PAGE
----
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Sensory overload – or sensory overstimulation – occurs when an individual is extremely sensitive to environmental stimuli. This results in avoidance of a particular task or activity due to a particular type of sensory input.
Examples of Overstimulation:
- The sound of other children screaming
- Car engines revving or car alarms going off
- Touch stimuli from bumping into others in a large crowd
- Strong odors or other smells
- Too many words on a page
How do I know if my child is overstimulated?
- Tantrums or irritability
- Covers eyes or ears
- Inability to focus on an activity
- Irritation from clothing
- Difficulty with social interactions
- High or low activity level – atypical compared to peers
Calming Activities for Kids:
- Let them jump around and stretch their arms out in a body sock.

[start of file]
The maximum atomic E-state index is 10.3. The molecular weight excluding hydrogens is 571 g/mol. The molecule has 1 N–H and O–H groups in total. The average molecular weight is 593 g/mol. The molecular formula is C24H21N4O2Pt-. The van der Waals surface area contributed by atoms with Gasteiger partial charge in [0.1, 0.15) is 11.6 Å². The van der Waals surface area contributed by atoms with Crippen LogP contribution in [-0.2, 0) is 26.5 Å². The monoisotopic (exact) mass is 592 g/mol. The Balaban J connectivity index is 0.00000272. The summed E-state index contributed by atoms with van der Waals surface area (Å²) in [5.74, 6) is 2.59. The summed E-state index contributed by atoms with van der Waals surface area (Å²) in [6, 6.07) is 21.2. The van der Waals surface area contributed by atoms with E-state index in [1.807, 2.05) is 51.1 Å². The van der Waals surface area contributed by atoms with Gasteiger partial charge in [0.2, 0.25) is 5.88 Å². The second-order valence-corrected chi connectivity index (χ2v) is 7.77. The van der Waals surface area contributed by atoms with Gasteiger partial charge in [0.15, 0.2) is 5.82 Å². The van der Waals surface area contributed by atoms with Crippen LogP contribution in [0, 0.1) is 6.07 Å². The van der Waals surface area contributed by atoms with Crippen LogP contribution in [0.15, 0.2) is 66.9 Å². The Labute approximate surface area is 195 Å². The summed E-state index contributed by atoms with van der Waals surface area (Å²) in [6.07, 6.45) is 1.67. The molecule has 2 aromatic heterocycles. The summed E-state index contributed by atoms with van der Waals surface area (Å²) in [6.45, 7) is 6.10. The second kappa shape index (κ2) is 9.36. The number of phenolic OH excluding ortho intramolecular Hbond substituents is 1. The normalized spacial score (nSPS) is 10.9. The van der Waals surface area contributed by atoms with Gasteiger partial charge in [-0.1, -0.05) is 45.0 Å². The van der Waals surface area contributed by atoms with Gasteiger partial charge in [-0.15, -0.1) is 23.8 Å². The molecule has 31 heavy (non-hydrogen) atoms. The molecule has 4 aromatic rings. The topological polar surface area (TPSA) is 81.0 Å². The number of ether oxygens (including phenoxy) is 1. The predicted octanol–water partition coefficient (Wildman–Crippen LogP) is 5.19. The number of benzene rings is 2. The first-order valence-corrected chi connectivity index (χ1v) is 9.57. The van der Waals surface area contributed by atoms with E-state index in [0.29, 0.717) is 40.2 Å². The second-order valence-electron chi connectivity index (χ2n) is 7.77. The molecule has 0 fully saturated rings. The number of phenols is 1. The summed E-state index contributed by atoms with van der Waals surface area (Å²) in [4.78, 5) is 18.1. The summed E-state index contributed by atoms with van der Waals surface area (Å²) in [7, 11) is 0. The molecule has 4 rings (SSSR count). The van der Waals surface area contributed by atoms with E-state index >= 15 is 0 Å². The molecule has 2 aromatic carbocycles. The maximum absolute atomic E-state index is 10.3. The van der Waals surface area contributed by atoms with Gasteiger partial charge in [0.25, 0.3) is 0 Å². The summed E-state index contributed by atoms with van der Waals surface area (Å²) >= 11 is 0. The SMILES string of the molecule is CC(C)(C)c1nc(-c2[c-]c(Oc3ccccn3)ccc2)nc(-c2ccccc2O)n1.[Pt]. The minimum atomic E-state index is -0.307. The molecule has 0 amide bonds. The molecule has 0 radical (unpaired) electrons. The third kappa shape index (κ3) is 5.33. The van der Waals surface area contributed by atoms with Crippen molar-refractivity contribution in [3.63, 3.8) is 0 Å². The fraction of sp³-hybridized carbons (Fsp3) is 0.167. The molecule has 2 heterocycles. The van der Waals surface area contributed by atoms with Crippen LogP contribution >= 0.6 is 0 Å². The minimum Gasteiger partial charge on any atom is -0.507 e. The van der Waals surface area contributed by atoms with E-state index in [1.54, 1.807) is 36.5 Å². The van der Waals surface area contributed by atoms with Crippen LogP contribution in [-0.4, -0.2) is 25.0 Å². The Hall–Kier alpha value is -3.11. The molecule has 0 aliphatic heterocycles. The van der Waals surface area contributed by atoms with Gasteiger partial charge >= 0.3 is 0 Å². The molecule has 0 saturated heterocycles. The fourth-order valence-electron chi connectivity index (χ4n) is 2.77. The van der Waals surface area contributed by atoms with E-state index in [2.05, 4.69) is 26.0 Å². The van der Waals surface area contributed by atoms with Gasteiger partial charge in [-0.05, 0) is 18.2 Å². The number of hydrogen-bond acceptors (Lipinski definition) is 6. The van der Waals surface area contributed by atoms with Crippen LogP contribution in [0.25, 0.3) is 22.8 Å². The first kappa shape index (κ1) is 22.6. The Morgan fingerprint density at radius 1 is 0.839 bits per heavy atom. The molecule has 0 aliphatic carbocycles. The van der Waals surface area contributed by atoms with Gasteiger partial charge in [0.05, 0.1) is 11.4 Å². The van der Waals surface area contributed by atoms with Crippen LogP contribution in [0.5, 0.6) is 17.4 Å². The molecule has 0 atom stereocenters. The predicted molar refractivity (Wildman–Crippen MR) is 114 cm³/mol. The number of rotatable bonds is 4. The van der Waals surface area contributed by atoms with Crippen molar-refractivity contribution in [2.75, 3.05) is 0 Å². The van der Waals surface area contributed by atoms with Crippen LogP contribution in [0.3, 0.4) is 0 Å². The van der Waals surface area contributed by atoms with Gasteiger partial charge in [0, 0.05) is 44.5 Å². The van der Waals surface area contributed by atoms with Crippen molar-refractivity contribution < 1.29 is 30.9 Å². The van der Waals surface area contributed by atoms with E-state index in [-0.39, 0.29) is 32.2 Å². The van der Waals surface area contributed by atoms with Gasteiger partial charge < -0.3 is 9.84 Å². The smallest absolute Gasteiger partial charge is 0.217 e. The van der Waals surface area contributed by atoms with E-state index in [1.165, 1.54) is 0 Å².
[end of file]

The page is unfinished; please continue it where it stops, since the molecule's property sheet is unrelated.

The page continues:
- Allow them to read in a pea pod like this.
- Carrying a heavy box or basket of items from one room to another will provide them with the “heavy work” they need to give their muscles the sensory input they are seeking.
- Give them permission to do their work in a tent. The privacy of the tent removes the stimulation of the environment that may be frustrating for the child.
- Any movement in a linear back/forth motion can be calming for a child. (Think: rocking chair, running in a line back and forth). This is why you may see a child with autism self-soothing by rocking back and forth.
Calming Tools/Equipment for Kids:
- A weighted blanket can be used in the classroom or at home. During long periods of seat work or homework time, a weighted vest can be worn to help keep the child grounded.
- Fidget toys like these can be used for both stress relief and keeping their hands occupied.
- Deep pressure tank tops can be worn underneath their clothes. The compression and soft material provide just the right amount of sensory input.
- Sunglasses, headphones, and hats can be helpful accommodations for kids that need a little less stimulation in their environment.
- Calm down jars and kinetic sand or PlayDoh can give the child something to focus on besides their frustration.
Question of the Day:
- What are some calming strategies that work on you or your children?